Stress and seizures affect architect
By Robert Treynor
In 2007, “Clint” of Chicago, Illinois, was atop his profession. He was an elite architect in charge of 40 people designing a $150 million building complex in a Midwestern city. For privacy reasons, he chose for this column to have a pseudonym.
“But that year, I developed a fit of very deep depression, was having severe stomach pain, and wanted to kill myself,” said 53-year-old Clint. “When deciding that driving my car into a bridge abutment wasn’t what I wanted, I drove instead to the hospital.” Clint was facing intense job stress working 80-hour weeks and personal financial pressures beyond his ability to endure.
At the hospital, while addressing his stomach pain, doctors found a cancerous tumor on his kidney. A surgeon successfully removed it, but could not remove the stress, which would multiply over time.
“By January 2012, I was on the verge of total hopelessness. I had nowhere to turn. I was at the absolute depths of despair and worry. My dad had just passed away, too,” he said.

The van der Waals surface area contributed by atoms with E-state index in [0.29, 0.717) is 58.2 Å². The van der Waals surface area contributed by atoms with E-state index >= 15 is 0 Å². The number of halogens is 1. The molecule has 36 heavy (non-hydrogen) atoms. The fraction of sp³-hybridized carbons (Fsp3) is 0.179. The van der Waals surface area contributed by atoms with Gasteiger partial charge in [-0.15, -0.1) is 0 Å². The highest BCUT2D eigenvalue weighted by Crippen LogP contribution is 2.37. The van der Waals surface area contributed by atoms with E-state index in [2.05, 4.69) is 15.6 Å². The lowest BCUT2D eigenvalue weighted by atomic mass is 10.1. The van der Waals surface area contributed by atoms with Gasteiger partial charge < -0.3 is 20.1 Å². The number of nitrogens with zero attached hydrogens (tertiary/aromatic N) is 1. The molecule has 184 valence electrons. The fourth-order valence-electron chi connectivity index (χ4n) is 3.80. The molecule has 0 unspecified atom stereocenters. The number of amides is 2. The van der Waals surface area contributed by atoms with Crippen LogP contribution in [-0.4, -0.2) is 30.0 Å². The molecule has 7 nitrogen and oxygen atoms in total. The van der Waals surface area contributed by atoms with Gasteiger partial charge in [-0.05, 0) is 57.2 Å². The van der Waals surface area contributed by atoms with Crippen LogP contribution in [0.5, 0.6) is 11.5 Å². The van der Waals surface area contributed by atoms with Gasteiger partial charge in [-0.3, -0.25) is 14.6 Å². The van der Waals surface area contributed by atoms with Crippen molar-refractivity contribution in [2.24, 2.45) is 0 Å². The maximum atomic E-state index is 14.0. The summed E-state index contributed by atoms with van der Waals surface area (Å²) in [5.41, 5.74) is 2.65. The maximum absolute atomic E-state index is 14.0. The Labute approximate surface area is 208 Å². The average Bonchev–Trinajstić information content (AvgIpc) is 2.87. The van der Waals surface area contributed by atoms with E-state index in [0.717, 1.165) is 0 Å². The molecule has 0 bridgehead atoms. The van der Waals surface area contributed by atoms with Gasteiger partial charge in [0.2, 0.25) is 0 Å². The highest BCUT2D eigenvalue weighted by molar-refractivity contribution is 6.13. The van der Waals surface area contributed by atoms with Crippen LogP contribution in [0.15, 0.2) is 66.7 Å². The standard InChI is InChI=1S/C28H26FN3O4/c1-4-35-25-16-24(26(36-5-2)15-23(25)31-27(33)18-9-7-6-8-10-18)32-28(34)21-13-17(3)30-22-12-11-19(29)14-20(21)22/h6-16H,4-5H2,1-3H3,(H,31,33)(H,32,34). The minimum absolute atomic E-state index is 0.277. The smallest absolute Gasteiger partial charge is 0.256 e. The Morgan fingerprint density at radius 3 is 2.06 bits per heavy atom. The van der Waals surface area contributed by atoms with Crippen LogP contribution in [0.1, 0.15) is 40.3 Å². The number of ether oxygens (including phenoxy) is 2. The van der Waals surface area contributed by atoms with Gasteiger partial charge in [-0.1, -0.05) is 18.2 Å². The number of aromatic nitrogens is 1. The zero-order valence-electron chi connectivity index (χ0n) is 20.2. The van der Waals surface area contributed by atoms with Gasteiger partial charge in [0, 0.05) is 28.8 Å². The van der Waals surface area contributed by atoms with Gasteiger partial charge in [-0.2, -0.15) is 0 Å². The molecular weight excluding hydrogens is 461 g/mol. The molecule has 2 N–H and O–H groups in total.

One morning that exceptionally stressful month, Clint awoke to being completely blind, didn’t know why, and was terrified. His wife drove him to the local hospital. His blood pressure was 250/210.
“My wife says they helped me onto a gurney and I was only there a few minutes when I looked at the ceiling, arched my back, and started having a grand mal seizure in which my whole body convulsed. I had seven, one after the other,” said Clint.
Afterward, Clint was in such poor physical condition doctors put him on life support. Before he regained consciousness, they were discussing with his wife the possibility of pulling the plug. Almost immediately, he began having wild hallucinations, and still has them off and on to a lesser extent. Doctors have no clue what happened or what has been happening. It definitely wasn’t a stroke.
Today, Clint can’t drive because of the occasional hallucinations, and has psoriatic arthritis, daily panic attacks, and trouble drawing anything let alone architectural drawings. He is on government assistance.
Through everything, he remains upbeat: “Somehow out of this I developed a closeness with God, which helps calm me. I’ve also realized since I’ve slowed down how much my wife and children mean to me. I treasure every bit of time we have and that has grown our family into a close unit.”
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